In her later years, Rosa faced several challenges. At 81, a man broke into her house and demanded money. When she refused, he attacked her, landing her in hospital with facial injuries. Rosa suffered severe anxiety after the attack and moved to a secure complex. Whilst she felt safe there, her fragile mind made it difficult for her to manage her finances. In 2002, she received an eviction notice due to a lack of rent payment. When members of the public found out, the Hartford Memorial Baptist Church in Detroit raised funds to pay the rent on her behalf, allowing her to remain in her home for the remainder of her life.

Rosa Parks passed away at age 92 on 24th October 2005. Before her funeral, a bus, similar to the one on which she refused to stand, drove her casket to the US Capitol in Washington DC, where she became the first non-government official to lie in honour in the rotunda. At her memorial service, the United States Secretary of State Condoleezza Rice (b.1954) said she believed that if it had not been for Rosa Parks, she would not be Secretary of State today.

At her death, Rosa left an extensive list of legacies, which continues to grow. Long before she passed away, places were named in her honour, such as Rosa Parks Boulevard in Detroit, and she received many medals and awards: Martin Luther King Jr. Award (1980), Presidential Medal of Freedom (1996), Congressional Gold Medal (1999), and several honorary doctorates. Since her death, the Rosa Parks Transit Center has opened in Detroit; Michigan renamed a plaza Rosa Parks Circle; the asteroid 284996 Rosaparks was named in her memory, and the Rosa Parks Railway Station opened in Paris. Americans also remember Rosa Parks with a statue in Montgomery, unveiled in 2019.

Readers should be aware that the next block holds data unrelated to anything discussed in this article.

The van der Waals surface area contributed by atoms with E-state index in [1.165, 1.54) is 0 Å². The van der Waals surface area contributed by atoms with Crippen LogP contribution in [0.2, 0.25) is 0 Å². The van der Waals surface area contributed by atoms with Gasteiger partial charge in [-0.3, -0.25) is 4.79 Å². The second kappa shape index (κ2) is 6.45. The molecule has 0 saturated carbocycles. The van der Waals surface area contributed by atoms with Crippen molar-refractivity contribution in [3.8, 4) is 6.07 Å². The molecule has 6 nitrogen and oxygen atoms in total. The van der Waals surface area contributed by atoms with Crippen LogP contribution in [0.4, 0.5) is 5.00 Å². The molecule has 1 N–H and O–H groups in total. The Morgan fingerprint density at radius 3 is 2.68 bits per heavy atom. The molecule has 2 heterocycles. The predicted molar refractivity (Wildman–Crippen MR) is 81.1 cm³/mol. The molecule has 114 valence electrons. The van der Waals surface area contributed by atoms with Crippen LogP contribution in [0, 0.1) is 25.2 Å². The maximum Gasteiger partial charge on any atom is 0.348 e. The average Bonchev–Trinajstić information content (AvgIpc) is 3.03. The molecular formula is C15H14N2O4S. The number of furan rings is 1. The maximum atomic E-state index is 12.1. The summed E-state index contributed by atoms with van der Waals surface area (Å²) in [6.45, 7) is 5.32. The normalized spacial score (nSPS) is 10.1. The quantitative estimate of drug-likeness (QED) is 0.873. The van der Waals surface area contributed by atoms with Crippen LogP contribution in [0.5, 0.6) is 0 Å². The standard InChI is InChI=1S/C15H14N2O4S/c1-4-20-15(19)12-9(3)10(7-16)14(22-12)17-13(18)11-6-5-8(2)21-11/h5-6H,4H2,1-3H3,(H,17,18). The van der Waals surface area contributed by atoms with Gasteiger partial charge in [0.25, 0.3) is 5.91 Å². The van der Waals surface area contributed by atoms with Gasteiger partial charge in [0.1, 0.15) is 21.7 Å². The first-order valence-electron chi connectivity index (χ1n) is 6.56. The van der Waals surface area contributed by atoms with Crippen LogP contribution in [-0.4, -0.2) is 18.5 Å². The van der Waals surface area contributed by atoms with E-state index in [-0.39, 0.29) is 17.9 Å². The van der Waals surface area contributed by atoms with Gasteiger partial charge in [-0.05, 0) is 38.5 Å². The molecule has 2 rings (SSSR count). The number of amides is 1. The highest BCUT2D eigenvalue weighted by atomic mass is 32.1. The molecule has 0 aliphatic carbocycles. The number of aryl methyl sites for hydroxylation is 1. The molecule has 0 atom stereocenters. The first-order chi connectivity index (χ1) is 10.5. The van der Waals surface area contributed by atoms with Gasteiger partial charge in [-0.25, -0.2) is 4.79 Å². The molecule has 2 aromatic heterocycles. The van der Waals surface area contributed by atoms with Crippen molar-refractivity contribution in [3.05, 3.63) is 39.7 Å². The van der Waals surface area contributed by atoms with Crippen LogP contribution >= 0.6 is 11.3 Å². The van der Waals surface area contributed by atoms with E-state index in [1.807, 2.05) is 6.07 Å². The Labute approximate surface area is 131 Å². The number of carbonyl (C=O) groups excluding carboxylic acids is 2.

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One thought on “Black Lives Matter (Part 5)

  1. Another very interesting and well-researched blog by Hazel who introduces us to known and unknown names most succinctly. This blog is packed with information about 2 figures who made their mark in history. Hazel makes her writing really interesting and rounds off this series with as much detail as usual.